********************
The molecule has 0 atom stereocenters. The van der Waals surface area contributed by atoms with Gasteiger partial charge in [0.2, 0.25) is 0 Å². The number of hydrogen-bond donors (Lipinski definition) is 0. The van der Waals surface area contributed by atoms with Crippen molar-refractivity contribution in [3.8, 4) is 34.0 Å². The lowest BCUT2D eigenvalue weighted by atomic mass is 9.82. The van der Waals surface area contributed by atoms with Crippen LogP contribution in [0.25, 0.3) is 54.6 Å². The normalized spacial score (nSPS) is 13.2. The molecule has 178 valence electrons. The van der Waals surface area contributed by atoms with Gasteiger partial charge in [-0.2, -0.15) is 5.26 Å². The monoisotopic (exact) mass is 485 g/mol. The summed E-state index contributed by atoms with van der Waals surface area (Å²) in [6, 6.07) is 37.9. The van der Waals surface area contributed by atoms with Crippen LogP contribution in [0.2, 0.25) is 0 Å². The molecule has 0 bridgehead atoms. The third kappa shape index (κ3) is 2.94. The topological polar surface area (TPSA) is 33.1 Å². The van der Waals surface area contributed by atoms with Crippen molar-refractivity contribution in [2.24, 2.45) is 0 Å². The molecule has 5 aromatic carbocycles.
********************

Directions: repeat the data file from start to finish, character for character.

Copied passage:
The molecule has 0 atom stereocenters. The van der Waals surface area contributed by atoms with Gasteiger partial charge in [0.2, 0.25) is 0 Å². The number of hydrogen-bond donors (Lipinski definition) is 0. The van der Waals surface area contributed by atoms with Crippen molar-refractivity contribution in [3.8, 4) is 34.0 Å². The lowest BCUT2D eigenvalue weighted by atomic mass is 9.82. The van der Waals surface area contributed by atoms with Crippen LogP contribution in [0.25, 0.3) is 54.6 Å². The normalized spacial score (nSPS) is 13.2. The molecule has 178 valence electrons. The van der Waals surface area contributed by atoms with Gasteiger partial charge in [-0.2, -0.15) is 5.26 Å². The monoisotopic (exact) mass is 485 g/mol. The summed E-state index contributed by atoms with van der Waals surface area (Å²) in [6, 6.07) is 37.9. The van der Waals surface area contributed by atoms with Crippen LogP contribution in [0.2, 0.25) is 0 Å². The molecule has 0 bridgehead atoms. The third kappa shape index (κ3) is 2.94. The topological polar surface area (TPSA) is 33.1 Å². The van der Waals surface area contributed by atoms with Crippen molar-refractivity contribution in [2.24, 2.45) is 0 Å². The molecule has 5 aromatic carbocycles.